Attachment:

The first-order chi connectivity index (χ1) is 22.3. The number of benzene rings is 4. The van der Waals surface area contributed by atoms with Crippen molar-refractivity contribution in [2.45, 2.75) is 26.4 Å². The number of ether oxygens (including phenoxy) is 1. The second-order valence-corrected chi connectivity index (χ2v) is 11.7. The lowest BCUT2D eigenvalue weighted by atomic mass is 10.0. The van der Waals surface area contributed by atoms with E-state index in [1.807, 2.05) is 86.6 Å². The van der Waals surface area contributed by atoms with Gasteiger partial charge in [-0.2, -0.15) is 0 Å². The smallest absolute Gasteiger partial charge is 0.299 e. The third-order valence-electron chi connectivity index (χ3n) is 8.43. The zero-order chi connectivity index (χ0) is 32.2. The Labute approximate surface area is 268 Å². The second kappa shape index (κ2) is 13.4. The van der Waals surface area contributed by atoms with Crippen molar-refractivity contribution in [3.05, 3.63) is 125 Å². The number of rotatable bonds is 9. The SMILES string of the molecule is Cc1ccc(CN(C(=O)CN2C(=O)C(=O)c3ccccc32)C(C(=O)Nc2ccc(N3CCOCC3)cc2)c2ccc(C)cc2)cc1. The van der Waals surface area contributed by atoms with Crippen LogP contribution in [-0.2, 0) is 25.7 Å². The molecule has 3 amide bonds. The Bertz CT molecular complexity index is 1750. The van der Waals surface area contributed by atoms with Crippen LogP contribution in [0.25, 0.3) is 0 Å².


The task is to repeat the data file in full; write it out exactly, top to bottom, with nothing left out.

The first-order chi connectivity index (χ1) is 22.3. The number of benzene rings is 4. The van der Waals surface area contributed by atoms with Crippen molar-refractivity contribution in [2.45, 2.75) is 26.4 Å². The number of ether oxygens (including phenoxy) is 1. The second-order valence-corrected chi connectivity index (χ2v) is 11.7. The lowest BCUT2D eigenvalue weighted by atomic mass is 10.0. The van der Waals surface area contributed by atoms with E-state index in [1.807, 2.05) is 86.6 Å². The van der Waals surface area contributed by atoms with Gasteiger partial charge in [-0.2, -0.15) is 0 Å². The smallest absolute Gasteiger partial charge is 0.299 e. The third-order valence-electron chi connectivity index (χ3n) is 8.43. The zero-order chi connectivity index (χ0) is 32.2. The Labute approximate surface area is 268 Å². The second kappa shape index (κ2) is 13.4. The van der Waals surface area contributed by atoms with Crippen molar-refractivity contribution in [3.05, 3.63) is 125 Å². The number of rotatable bonds is 9. The SMILES string of the molecule is Cc1ccc(CN(C(=O)CN2C(=O)C(=O)c3ccccc32)C(C(=O)Nc2ccc(N3CCOCC3)cc2)c2ccc(C)cc2)cc1. The van der Waals surface area contributed by atoms with Crippen LogP contribution in [-0.2, 0) is 25.7 Å². The molecule has 3 amide bonds. The Bertz CT molecular complexity index is 1750. The van der Waals surface area contributed by atoms with Crippen LogP contribution in [0.25, 0.3) is 0 Å².